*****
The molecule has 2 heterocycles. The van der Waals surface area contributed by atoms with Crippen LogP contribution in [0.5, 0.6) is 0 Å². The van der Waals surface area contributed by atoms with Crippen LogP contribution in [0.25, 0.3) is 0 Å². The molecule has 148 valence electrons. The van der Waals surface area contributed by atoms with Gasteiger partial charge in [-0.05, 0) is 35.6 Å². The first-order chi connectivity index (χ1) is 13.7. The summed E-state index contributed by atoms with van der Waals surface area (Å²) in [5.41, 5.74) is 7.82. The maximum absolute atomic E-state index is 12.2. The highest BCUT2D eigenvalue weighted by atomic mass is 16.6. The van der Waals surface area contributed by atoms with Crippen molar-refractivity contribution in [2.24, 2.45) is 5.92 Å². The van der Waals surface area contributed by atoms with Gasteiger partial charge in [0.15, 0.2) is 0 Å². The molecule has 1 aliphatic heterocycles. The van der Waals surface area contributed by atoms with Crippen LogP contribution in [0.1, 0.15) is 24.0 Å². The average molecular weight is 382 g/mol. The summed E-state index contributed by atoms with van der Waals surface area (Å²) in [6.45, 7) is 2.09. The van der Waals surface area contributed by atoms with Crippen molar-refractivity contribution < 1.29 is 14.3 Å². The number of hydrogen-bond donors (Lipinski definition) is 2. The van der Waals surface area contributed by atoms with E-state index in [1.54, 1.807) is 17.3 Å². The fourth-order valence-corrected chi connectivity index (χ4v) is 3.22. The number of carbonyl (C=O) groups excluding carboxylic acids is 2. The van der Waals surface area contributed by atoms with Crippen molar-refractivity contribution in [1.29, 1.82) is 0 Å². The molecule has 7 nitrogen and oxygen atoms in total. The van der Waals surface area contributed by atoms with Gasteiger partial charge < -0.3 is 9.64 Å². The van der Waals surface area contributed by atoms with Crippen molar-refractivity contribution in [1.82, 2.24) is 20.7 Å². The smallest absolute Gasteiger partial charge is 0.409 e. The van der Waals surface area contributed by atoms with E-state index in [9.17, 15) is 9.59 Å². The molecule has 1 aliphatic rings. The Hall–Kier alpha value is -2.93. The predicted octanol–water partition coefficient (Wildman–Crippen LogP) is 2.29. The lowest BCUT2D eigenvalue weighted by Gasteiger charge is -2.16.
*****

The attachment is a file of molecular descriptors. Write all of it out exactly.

The molecule has 2 heterocycles. The van der Waals surface area contributed by atoms with Crippen LogP contribution in [0.5, 0.6) is 0 Å². The van der Waals surface area contributed by atoms with Crippen LogP contribution in [0.25, 0.3) is 0 Å². The molecule has 148 valence electrons. The van der Waals surface area contributed by atoms with Gasteiger partial charge in [-0.05, 0) is 35.6 Å². The first-order chi connectivity index (χ1) is 13.7. The summed E-state index contributed by atoms with van der Waals surface area (Å²) in [5.41, 5.74) is 7.82. The maximum absolute atomic E-state index is 12.2. The highest BCUT2D eigenvalue weighted by atomic mass is 16.6. The van der Waals surface area contributed by atoms with Crippen molar-refractivity contribution in [2.24, 2.45) is 5.92 Å². The van der Waals surface area contributed by atoms with Gasteiger partial charge in [0.15, 0.2) is 0 Å². The molecule has 1 aliphatic heterocycles. The van der Waals surface area contributed by atoms with Crippen LogP contribution in [0.1, 0.15) is 24.0 Å². The average molecular weight is 382 g/mol. The summed E-state index contributed by atoms with van der Waals surface area (Å²) in [6.45, 7) is 2.09. The van der Waals surface area contributed by atoms with Crippen molar-refractivity contribution < 1.29 is 14.3 Å². The number of hydrogen-bond donors (Lipinski definition) is 2. The van der Waals surface area contributed by atoms with E-state index in [1.54, 1.807) is 17.3 Å². The fourth-order valence-corrected chi connectivity index (χ4v) is 3.22. The number of carbonyl (C=O) groups excluding carboxylic acids is 2. The van der Waals surface area contributed by atoms with Crippen molar-refractivity contribution in [1.29, 1.82) is 0 Å². The molecule has 7 nitrogen and oxygen atoms in total. The van der Waals surface area contributed by atoms with Gasteiger partial charge < -0.3 is 9.64 Å². The van der Waals surface area contributed by atoms with Crippen molar-refractivity contribution in [1.82, 2.24) is 20.7 Å². The smallest absolute Gasteiger partial charge is 0.409 e. The van der Waals surface area contributed by atoms with E-state index in [9.17, 15) is 9.59 Å². The molecule has 1 aliphatic rings. The Hall–Kier alpha value is -2.93. The predicted octanol–water partition coefficient (Wildman–Crippen LogP) is 2.29. The lowest BCUT2D eigenvalue weighted by Gasteiger charge is -2.16.